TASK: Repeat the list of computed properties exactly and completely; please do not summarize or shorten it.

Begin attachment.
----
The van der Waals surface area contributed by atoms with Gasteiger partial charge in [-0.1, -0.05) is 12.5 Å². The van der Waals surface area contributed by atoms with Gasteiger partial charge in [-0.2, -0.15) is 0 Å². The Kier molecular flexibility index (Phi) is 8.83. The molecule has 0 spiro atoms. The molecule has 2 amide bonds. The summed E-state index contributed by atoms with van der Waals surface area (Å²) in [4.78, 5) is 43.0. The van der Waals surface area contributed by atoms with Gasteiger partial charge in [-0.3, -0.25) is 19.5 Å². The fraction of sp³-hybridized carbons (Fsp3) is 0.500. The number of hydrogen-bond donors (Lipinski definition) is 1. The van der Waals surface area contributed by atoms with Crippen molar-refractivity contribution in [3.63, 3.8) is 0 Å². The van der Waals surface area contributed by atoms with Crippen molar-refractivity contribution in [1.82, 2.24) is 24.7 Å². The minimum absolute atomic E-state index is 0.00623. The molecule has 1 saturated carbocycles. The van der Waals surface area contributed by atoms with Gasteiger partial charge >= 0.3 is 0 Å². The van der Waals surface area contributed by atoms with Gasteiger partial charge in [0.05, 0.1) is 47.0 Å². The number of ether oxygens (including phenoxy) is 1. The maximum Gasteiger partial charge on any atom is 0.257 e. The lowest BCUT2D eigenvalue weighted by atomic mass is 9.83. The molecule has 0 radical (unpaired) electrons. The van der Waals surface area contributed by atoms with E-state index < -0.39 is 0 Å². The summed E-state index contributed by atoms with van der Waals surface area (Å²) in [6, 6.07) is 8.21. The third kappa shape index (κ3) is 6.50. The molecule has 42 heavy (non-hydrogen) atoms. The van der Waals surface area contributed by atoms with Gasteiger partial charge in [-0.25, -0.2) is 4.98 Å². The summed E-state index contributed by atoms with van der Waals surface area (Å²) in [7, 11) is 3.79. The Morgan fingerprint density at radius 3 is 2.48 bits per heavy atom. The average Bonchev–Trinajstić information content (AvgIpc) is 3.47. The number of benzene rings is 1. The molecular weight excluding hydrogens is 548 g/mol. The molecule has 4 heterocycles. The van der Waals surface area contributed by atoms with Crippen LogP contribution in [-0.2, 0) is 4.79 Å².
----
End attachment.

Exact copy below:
The van der Waals surface area contributed by atoms with Gasteiger partial charge in [-0.1, -0.05) is 12.5 Å². The van der Waals surface area contributed by atoms with Gasteiger partial charge in [-0.2, -0.15) is 0 Å². The Kier molecular flexibility index (Phi) is 8.83. The molecule has 0 spiro atoms. The molecule has 2 amide bonds. The summed E-state index contributed by atoms with van der Waals surface area (Å²) in [4.78, 5) is 43.0. The van der Waals surface area contributed by atoms with Gasteiger partial charge in [-0.3, -0.25) is 19.5 Å². The fraction of sp³-hybridized carbons (Fsp3) is 0.500. The number of hydrogen-bond donors (Lipinski definition) is 1. The van der Waals surface area contributed by atoms with Crippen molar-refractivity contribution in [3.63, 3.8) is 0 Å². The van der Waals surface area contributed by atoms with Crippen molar-refractivity contribution in [1.82, 2.24) is 24.7 Å². The minimum absolute atomic E-state index is 0.00623. The molecule has 1 saturated carbocycles. The van der Waals surface area contributed by atoms with Gasteiger partial charge >= 0.3 is 0 Å². The van der Waals surface area contributed by atoms with Gasteiger partial charge in [0.05, 0.1) is 47.0 Å². The number of ether oxygens (including phenoxy) is 1. The maximum Gasteiger partial charge on any atom is 0.257 e. The lowest BCUT2D eigenvalue weighted by atomic mass is 9.83. The molecule has 0 radical (unpaired) electrons. The van der Waals surface area contributed by atoms with E-state index < -0.39 is 0 Å². The summed E-state index contributed by atoms with van der Waals surface area (Å²) in [6, 6.07) is 8.21. The third kappa shape index (κ3) is 6.50. The molecule has 42 heavy (non-hydrogen) atoms. The van der Waals surface area contributed by atoms with Gasteiger partial charge in [-0.25, -0.2) is 4.98 Å². The summed E-state index contributed by atoms with van der Waals surface area (Å²) in [7, 11) is 3.79. The Morgan fingerprint density at radius 3 is 2.48 bits per heavy atom. The average Bonchev–Trinajstić information content (AvgIpc) is 3.47. The number of benzene rings is 1. The molecular weight excluding hydrogens is 548 g/mol. The molecule has 4 heterocycles. The van der Waals surface area contributed by atoms with Crippen LogP contribution in [-0.2, 0) is 4.79 Å².